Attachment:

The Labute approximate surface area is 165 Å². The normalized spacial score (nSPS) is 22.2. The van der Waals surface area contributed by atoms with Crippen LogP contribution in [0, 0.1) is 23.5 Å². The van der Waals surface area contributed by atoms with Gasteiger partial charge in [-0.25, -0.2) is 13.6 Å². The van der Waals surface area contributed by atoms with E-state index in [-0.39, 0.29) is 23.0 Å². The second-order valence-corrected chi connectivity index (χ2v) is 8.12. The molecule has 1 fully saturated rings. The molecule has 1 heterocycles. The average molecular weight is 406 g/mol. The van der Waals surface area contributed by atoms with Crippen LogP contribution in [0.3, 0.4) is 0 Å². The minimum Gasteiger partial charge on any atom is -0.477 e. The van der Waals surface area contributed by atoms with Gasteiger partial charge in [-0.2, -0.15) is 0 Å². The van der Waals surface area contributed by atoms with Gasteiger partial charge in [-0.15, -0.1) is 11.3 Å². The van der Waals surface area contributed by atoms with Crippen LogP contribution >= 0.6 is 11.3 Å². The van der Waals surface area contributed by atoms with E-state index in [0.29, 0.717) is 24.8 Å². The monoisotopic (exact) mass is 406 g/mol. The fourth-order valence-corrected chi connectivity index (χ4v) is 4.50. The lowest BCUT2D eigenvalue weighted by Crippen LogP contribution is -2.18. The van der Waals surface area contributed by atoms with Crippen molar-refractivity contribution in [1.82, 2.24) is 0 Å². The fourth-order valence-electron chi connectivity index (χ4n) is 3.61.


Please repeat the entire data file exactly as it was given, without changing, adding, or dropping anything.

The Labute approximate surface area is 165 Å². The normalized spacial score (nSPS) is 22.2. The van der Waals surface area contributed by atoms with Crippen LogP contribution in [0, 0.1) is 23.5 Å². The van der Waals surface area contributed by atoms with Gasteiger partial charge in [-0.25, -0.2) is 13.6 Å². The van der Waals surface area contributed by atoms with E-state index in [-0.39, 0.29) is 23.0 Å². The second-order valence-corrected chi connectivity index (χ2v) is 8.12. The molecule has 1 fully saturated rings. The molecule has 1 heterocycles. The average molecular weight is 406 g/mol. The van der Waals surface area contributed by atoms with Crippen LogP contribution in [0.3, 0.4) is 0 Å². The minimum Gasteiger partial charge on any atom is -0.477 e. The van der Waals surface area contributed by atoms with Gasteiger partial charge in [-0.2, -0.15) is 0 Å². The van der Waals surface area contributed by atoms with Gasteiger partial charge in [-0.15, -0.1) is 11.3 Å². The van der Waals surface area contributed by atoms with Crippen LogP contribution >= 0.6 is 11.3 Å². The van der Waals surface area contributed by atoms with E-state index in [0.29, 0.717) is 24.8 Å². The monoisotopic (exact) mass is 406 g/mol. The fourth-order valence-corrected chi connectivity index (χ4v) is 4.50. The lowest BCUT2D eigenvalue weighted by Crippen LogP contribution is -2.18. The van der Waals surface area contributed by atoms with Crippen molar-refractivity contribution in [1.82, 2.24) is 0 Å². The fourth-order valence-electron chi connectivity index (χ4n) is 3.61.